Christmas in July

By Geoff Lee

July 20, 2017 12:24 PM

Last summer, Chrisopher Nicolson, left, president of the Canada West Ski Areas Association gave some development tips to Mount Joy Snow Resort board members including resort president Ray Tatro on the right and another volunteer. This summer crews will fix a drainage issue at the bottom of the hill after installing a needed snowmaking system. They are looking for someone to salvage the old water tank in the background. GEOFF LEE LSS PHOTO

Mount Joy Snow Resort issued an early season snow report with a list of summer slope improvement projects, and routine equipment maintenance to be completed.
“We look forward to providing a good recreation experience for the people in the area,” said resort president, Ray Tatro.
Priority number one is to resolve a water runoff issue at the bottom of the hill that forced the resort to close one day during a spell of unseasonably warm weather in February.
“We want to make sure we have a solution ahead of time with the earth work alterations, so that we don’t have that situation,” said Tatro in an update.
The plan is to route any runoff water into the resort’s new reservoir, and direct it toward the access road through a drainage ditch with the required approval of the landowners.
“In the past, it’s been allowed to melt and run across the bottom of our run,” said Tatro.
“The word is climates are going to be warmer, so we need long-term solutions, not short term, so this will never happen again.”
Until this season, the operation of the resort had been highly dependent on natural snow conditions, with snowmaking limited to the bunny hill.
Mount Joy kicked off its 2017 season with a new snowmaking system, to provide better snow coverage on the upper slopes with further tweaks scheduled for late summer or early fall.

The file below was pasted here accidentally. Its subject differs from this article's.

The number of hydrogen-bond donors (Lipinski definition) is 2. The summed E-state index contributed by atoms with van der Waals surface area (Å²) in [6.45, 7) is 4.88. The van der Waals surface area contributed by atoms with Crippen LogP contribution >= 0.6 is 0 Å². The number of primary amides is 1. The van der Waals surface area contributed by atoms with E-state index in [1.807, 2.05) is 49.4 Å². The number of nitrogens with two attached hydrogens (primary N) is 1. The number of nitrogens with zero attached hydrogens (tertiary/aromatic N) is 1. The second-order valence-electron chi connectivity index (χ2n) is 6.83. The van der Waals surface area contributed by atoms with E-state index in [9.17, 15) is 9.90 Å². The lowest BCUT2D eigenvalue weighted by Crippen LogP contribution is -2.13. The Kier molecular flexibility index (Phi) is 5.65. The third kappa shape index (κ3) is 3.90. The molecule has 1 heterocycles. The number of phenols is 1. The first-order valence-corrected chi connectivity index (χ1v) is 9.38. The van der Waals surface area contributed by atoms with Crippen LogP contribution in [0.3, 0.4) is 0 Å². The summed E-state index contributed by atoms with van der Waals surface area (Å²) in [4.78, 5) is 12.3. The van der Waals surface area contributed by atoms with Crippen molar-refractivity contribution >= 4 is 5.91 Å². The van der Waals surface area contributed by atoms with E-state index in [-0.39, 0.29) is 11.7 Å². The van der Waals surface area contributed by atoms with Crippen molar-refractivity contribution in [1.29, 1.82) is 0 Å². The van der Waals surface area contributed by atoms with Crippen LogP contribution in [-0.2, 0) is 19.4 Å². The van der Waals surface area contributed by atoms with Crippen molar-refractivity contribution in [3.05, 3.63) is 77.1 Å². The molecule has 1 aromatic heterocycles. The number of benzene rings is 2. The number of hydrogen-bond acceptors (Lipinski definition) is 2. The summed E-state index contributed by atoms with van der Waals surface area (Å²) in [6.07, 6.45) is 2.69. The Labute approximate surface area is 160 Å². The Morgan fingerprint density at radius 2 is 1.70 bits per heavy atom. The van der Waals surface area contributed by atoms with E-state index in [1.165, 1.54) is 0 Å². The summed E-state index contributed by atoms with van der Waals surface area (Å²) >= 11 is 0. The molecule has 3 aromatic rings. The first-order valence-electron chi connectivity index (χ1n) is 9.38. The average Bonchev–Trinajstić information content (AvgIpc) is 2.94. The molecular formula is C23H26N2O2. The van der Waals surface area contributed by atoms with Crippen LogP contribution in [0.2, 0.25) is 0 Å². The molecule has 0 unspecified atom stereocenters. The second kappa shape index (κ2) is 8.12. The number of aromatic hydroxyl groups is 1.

“One of the other things we are going to do is T into our risers that are in the water line that takes our snowmaking water to the top of the hill,” said Tatro.
“So we’ll have some more Ts, so that we don’t have to move our cannons and gensets as much as before.”
Tatro said gensets are heavy and can be damaged when dragged through two to three feet of snow.
“With this, we can permanently leave gensets in better locations and the snow cannons will be where the risers are, instead of having to drag hoses,” he said.
The master development calls for an additional water line south of the T-bar to provide snowmaking to the south slopes—with a partial interim fix in the works.
“At this time, we believe we can reach the top of the south side from the top riser that’s in place, and a short line across from the mid hill riser —that’s part of that Teeing in,” said Tatro.
“We’ll focus and really make sure we have enough snow on the north side, but a lot of our riders were saying the south side’s more fun.”
Tatro said they are hoping someone steps forward with a commitment to tear down and salvage the old water tank that is relegated as an eyesore.
“We’ve got some ideas for that property,” said Tatro, following a brainstorming meeting of board members and volunteers in early June.
He said when the tank is removed, the timing would be good to attach the existing ski rental shop to the main chalet.
Other blue-sky ideas from the think tank include adding off season zip lines, gravity go-carts (alpine slides) and mountain bike trails to utilize more months of the year.
“We had a very good meeting out there in June trying to do our long-term planning, and we’ve come up with a lot of great ideas from the 18 people that showed up at that,” said Tatro.
“We are always getting excited when that stuff’s in place.”
He said the meeting reinforced a lot of the good things that have been happening and need to happen, including getting enough certified ski instructors and volunteers.
“We had to turn kids away last year because those classes were filled up,” said Tatro, who noted the ski and snowboard school was well received by the public.

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